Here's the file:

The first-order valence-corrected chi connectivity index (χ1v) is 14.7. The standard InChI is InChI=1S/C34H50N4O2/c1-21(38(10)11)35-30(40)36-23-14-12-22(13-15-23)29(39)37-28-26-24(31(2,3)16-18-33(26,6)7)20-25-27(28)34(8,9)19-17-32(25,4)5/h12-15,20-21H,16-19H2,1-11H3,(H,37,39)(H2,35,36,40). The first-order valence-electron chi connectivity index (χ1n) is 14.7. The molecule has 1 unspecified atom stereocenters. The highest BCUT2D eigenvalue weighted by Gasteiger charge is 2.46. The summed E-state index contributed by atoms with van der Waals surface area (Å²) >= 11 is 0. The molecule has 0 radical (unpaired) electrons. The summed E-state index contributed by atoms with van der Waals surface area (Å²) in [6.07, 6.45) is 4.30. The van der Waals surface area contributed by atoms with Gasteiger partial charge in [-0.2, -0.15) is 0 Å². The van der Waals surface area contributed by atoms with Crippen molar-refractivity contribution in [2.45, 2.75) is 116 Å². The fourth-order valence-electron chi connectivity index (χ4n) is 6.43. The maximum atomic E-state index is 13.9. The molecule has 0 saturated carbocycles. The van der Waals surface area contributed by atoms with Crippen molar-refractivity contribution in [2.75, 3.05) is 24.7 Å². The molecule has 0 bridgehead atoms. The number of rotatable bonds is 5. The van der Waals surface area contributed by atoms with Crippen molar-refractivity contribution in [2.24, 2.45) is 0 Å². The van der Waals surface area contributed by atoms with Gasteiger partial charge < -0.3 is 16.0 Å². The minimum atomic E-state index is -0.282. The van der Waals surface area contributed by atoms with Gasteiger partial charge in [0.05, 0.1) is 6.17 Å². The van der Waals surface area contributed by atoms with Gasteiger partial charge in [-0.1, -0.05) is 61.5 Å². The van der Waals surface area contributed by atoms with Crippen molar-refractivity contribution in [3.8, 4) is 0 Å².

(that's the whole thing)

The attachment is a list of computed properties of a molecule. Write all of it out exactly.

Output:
The first-order valence-corrected chi connectivity index (χ1v) is 14.7. The standard InChI is InChI=1S/C34H50N4O2/c1-21(38(10)11)35-30(40)36-23-14-12-22(13-15-23)29(39)37-28-26-24(31(2,3)16-18-33(26,6)7)20-25-27(28)34(8,9)19-17-32(25,4)5/h12-15,20-21H,16-19H2,1-11H3,(H,37,39)(H2,35,36,40). The first-order valence-electron chi connectivity index (χ1n) is 14.7. The molecule has 1 unspecified atom stereocenters. The highest BCUT2D eigenvalue weighted by Gasteiger charge is 2.46. The summed E-state index contributed by atoms with van der Waals surface area (Å²) >= 11 is 0. The molecule has 0 radical (unpaired) electrons. The summed E-state index contributed by atoms with van der Waals surface area (Å²) in [6.07, 6.45) is 4.30. The van der Waals surface area contributed by atoms with Gasteiger partial charge in [-0.2, -0.15) is 0 Å². The van der Waals surface area contributed by atoms with Crippen molar-refractivity contribution in [2.45, 2.75) is 116 Å². The fourth-order valence-electron chi connectivity index (χ4n) is 6.43. The maximum atomic E-state index is 13.9. The molecule has 0 saturated carbocycles. The van der Waals surface area contributed by atoms with Crippen molar-refractivity contribution in [2.75, 3.05) is 24.7 Å². The molecule has 0 bridgehead atoms. The number of rotatable bonds is 5. The van der Waals surface area contributed by atoms with Crippen molar-refractivity contribution in [2.24, 2.45) is 0 Å². The van der Waals surface area contributed by atoms with Gasteiger partial charge < -0.3 is 16.0 Å². The minimum atomic E-state index is -0.282. The van der Waals surface area contributed by atoms with Gasteiger partial charge in [0.05, 0.1) is 6.17 Å². The van der Waals surface area contributed by atoms with Gasteiger partial charge in [-0.1, -0.05) is 61.5 Å². The van der Waals surface area contributed by atoms with Crippen molar-refractivity contribution in [3.8, 4) is 0 Å².